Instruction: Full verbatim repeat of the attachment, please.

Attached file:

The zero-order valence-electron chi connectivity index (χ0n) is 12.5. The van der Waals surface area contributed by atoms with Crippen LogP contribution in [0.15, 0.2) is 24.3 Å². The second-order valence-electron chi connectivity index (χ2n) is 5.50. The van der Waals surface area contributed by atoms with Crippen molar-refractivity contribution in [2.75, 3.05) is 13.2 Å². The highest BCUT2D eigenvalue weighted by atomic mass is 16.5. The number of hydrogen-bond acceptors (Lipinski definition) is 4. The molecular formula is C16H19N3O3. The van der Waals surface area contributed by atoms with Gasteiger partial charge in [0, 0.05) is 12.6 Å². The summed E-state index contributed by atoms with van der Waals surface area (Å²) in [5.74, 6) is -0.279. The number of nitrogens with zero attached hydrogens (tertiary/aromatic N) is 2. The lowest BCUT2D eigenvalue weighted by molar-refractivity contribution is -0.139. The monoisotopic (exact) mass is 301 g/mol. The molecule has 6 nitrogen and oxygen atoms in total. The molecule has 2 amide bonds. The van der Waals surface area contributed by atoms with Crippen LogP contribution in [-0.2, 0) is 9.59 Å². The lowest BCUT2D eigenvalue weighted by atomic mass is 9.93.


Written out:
The zero-order valence-electron chi connectivity index (χ0n) is 12.5. The van der Waals surface area contributed by atoms with Crippen LogP contribution in [0.15, 0.2) is 24.3 Å². The second-order valence-electron chi connectivity index (χ2n) is 5.50. The van der Waals surface area contributed by atoms with Crippen molar-refractivity contribution in [2.75, 3.05) is 13.2 Å². The highest BCUT2D eigenvalue weighted by atomic mass is 16.5. The number of hydrogen-bond acceptors (Lipinski definition) is 4. The molecular formula is C16H19N3O3. The van der Waals surface area contributed by atoms with Gasteiger partial charge in [0, 0.05) is 12.6 Å². The summed E-state index contributed by atoms with van der Waals surface area (Å²) in [5.74, 6) is -0.279. The number of nitrogens with zero attached hydrogens (tertiary/aromatic N) is 2. The lowest BCUT2D eigenvalue weighted by molar-refractivity contribution is -0.139. The monoisotopic (exact) mass is 301 g/mol. The molecule has 6 nitrogen and oxygen atoms in total. The molecule has 2 amide bonds. The van der Waals surface area contributed by atoms with Crippen LogP contribution in [-0.2, 0) is 9.59 Å². The lowest BCUT2D eigenvalue weighted by atomic mass is 9.93.